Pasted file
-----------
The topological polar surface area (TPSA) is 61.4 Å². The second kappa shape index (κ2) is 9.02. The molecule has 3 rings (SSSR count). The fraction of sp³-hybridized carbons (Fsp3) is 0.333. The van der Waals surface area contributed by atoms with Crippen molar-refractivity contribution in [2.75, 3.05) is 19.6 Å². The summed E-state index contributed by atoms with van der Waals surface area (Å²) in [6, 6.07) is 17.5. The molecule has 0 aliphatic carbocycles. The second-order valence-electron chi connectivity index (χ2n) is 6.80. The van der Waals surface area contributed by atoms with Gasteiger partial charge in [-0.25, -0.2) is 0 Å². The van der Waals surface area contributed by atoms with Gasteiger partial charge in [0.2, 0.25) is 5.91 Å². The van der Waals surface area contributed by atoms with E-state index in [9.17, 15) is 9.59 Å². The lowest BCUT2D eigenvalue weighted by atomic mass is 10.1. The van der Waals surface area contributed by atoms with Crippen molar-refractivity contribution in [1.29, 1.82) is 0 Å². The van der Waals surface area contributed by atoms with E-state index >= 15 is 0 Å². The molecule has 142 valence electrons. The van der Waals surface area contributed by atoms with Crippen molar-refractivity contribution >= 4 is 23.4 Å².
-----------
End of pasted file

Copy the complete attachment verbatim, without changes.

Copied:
The topological polar surface area (TPSA) is 61.4 Å². The second kappa shape index (κ2) is 9.02. The molecule has 3 rings (SSSR count). The fraction of sp³-hybridized carbons (Fsp3) is 0.333. The van der Waals surface area contributed by atoms with Crippen molar-refractivity contribution in [2.75, 3.05) is 19.6 Å². The summed E-state index contributed by atoms with van der Waals surface area (Å²) in [6, 6.07) is 17.5. The molecule has 0 aliphatic carbocycles. The second-order valence-electron chi connectivity index (χ2n) is 6.80. The van der Waals surface area contributed by atoms with Gasteiger partial charge in [-0.25, -0.2) is 0 Å². The van der Waals surface area contributed by atoms with Gasteiger partial charge in [0.2, 0.25) is 5.91 Å². The van der Waals surface area contributed by atoms with E-state index in [9.17, 15) is 9.59 Å². The lowest BCUT2D eigenvalue weighted by atomic mass is 10.1. The van der Waals surface area contributed by atoms with Crippen molar-refractivity contribution in [1.29, 1.82) is 0 Å². The van der Waals surface area contributed by atoms with E-state index >= 15 is 0 Å². The molecule has 142 valence electrons. The van der Waals surface area contributed by atoms with Crippen molar-refractivity contribution >= 4 is 23.4 Å².